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American Ballet Theatre

'Drink To Me Only With Thine Eyes', 'A Month in the Country', 'Symphony in C'

by Colleen Boresta

May 22(m), 2013 -- Metropolitan Opera House, New York, NY

This week American Ballet Theatre is presenting four performances of a mixed bill. This is rare for the company’s spring season at the Met. Three act story ballets are usually needed to fill the 4,000 seat Metropolitan Opera House. The fact that two of the works on the program are classics choreographed by Frederick Ashton and George Balanchine translates into pure joy for the ballet lover.

Wednesday afternoon begins with ‘Drink To Me Only With Thine Eyes’. It is a light playful piece choreographed by Mark Morris to piano pieces by Virgil Thomson. All the young cast of corps members and soloists acquit themselves well, but the real standout is Joseph Gorak in the role created for Mikhail Baryshnikov. Gorak impresses the audience with leaps and turns that are very natural and unforced. He also has spot on timing and masterful musical phrasing. I do not understand why Gorak has not yet been promoted to soloist at ABT.

The second ballet is Frederick Ashton’s ‘A Month in the Country’, a 44 minute distillation of Ivan Turgenev’s five act play. I have only seen ‘A Month in the Country’ once – when the Royal Ballet performed it at the Met in June of 1981. I have never forgotten that stellar performance with Marguerite Porter as Natalia Petrovna and Anthony Dowell as the tutor Beliaev. All these years I have wanted ABT to dance Ashton’s last masterpiece and finally my prayers have been answered.

The ballet is set in the 1850s at the country home of Yslaev and his wife Natalia. Natalia is a bored young woman who loves the gifts she gets from her husband and flirts with her admirer Rakitin. The family unit also includes Natalia and Yslaev’s young son Kolia and their teenaged ward Vera.

Beliaev, an attractive and outgoing young man, is hired as a tutor for Kolia. All the women in the house fall under the tutor’s spell – Natalia, Vera and even the maid, Katia. Beliaev is a happy go lucky innocent who does not yet understand the power he has over women. Natalia sees Vera confessing her love for the tutor and in a fit of jealousy slaps her young ward.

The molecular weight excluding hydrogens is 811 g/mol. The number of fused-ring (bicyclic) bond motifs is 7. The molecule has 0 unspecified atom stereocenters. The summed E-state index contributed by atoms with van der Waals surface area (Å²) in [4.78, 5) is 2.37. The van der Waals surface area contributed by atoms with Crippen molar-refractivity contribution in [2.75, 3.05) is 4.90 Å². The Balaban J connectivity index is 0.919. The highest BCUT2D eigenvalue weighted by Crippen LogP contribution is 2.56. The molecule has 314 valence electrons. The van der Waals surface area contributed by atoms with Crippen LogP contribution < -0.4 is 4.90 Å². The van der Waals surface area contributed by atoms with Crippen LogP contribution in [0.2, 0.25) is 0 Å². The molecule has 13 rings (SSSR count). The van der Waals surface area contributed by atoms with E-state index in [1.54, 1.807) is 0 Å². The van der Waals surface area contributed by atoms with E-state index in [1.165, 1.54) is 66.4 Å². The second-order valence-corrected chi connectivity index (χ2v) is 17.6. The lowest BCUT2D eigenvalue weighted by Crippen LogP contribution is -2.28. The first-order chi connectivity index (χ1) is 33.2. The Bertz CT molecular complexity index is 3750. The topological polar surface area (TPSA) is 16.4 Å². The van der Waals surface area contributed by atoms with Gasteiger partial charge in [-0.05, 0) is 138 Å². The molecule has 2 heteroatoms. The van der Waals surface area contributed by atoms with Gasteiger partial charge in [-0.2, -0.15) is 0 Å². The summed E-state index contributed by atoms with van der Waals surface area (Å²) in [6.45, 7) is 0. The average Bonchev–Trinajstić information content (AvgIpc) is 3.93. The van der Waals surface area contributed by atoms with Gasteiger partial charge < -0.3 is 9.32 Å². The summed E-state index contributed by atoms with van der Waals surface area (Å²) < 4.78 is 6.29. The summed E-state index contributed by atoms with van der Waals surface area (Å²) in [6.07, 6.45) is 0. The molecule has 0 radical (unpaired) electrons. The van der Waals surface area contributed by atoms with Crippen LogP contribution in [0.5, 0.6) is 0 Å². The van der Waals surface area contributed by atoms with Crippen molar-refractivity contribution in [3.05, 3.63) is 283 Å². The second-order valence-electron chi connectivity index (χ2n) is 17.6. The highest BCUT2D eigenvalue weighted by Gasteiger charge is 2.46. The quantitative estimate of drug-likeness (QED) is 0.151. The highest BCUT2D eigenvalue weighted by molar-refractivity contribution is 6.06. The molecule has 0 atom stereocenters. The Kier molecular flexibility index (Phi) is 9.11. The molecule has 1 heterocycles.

When Beliaev sees how Natalia feels about him, he declares his love for her. Vera overhears this and, in a childish fit of rage, tells the entire family of Natalia’s duplicity. Natalia denies Vera’s claims, but Rakitin insists that he and Beliaev both leave so the family can heal. Beliaev returns for a brief second to kiss the hem of Natalia’s gown. Then Natalia is left entirely alone.

ABT’s production of “A Month in the Country’ is simply perfect. The scenery and costumes by Julia Trevelyan Oman are gorgeous. Chopin’s music fits Ashton’s choreography seamlessly. John Lanchbery has done a magnificent job of arranging the Chopin pieces into a coherent whole.

The cast is beyond compare. As Kolia Arron Scott is all high energy leaps and spins. Simone Messmer’s maid, Katia, is saucy and sassy even though she doesn’t seem to do any cleaning. Sarah Lane’s Vera is a teenager full of hormones and dreams. Both Roman Zhurbin as the husband Yslaev and Roddy Dobble as the admirer Rakitin do very little dancing but their acting is first rate.

As the tutor, Beliaev, David Hallberg shows what a sensational actor he has become. Beliaev is by no means a prince or even an aristocrat. He is a young man full of life who is not fully aware of how attractive he is to women. He does fall in love with the older, glamorous Natalia. With the help of her admirer, Rakitin, Beliaev grows up enough to understand that a relationship between Natalia and himself can never be.

As the bored, unhappy Natalia, Hee Seo is a revelation. Her acting is subtle, but she makes the audience fully aware of everything that Natalia is thinking and feeling. It is a touchingly beautiful performance. I don’t understand why ABT only has two casts for ‘A Month in the Country’. I think both Diana Vishneva and Polina Semionova would be perfect as Natalia. Hopefully they’ll dance it next year. Even more so I want to keep seeing ABT’s ‘A Month in the Country’ for many years to come.

The afternoon ends with George Balanchine’s ‘Symphony in C’. ‘Symphony in C’ is a perfect ballet. It has gorgeous music composed by Georges Bizet (when he was only seventeen years old), choreography which perfectly matches the music, glorious white tutus for the ladies and incomparable dancing.

In the first movement Stella Abrera impresses with her sparkling footwork. Eric Tamm is her attentive partner with a very clean line. I don’t know why ABT has not promoted Tamm to soloist by now.

As the ballerina in the Adagio segment, Polina Semionova is sublime. She has a splendidly pliable upper body and can perform arabesques that seem to go on forever. Marcelo Gomes, as always, is her perfect partner.

The third section is rich with ebullient leaps and jumps. At first Ivan Vasiliev seems to have a few problems with the speed of the choreography. He huffs and puffs a bit, but soon adjusts to the pace of the movements. Natalia Osipova is perfect throughout the Allegro Vivace section.

In the last movement Simone Messmer impresses the audience with sharp, precise turns. As her partner, Jared Matthews also does a good job. Then the dancers from all four movements join together for a memorable finale. I am pleased to see that ABT dancers perform ‘Symphony in C’ at the same speed as New York City Ballet dancers. Very few ABT company members have been trained in the Balanchine style, but the way ABT performed ‘Symphony in C’ on Wednesday would have made the old master proud.

Again, another momentous afternoon at the ballet!

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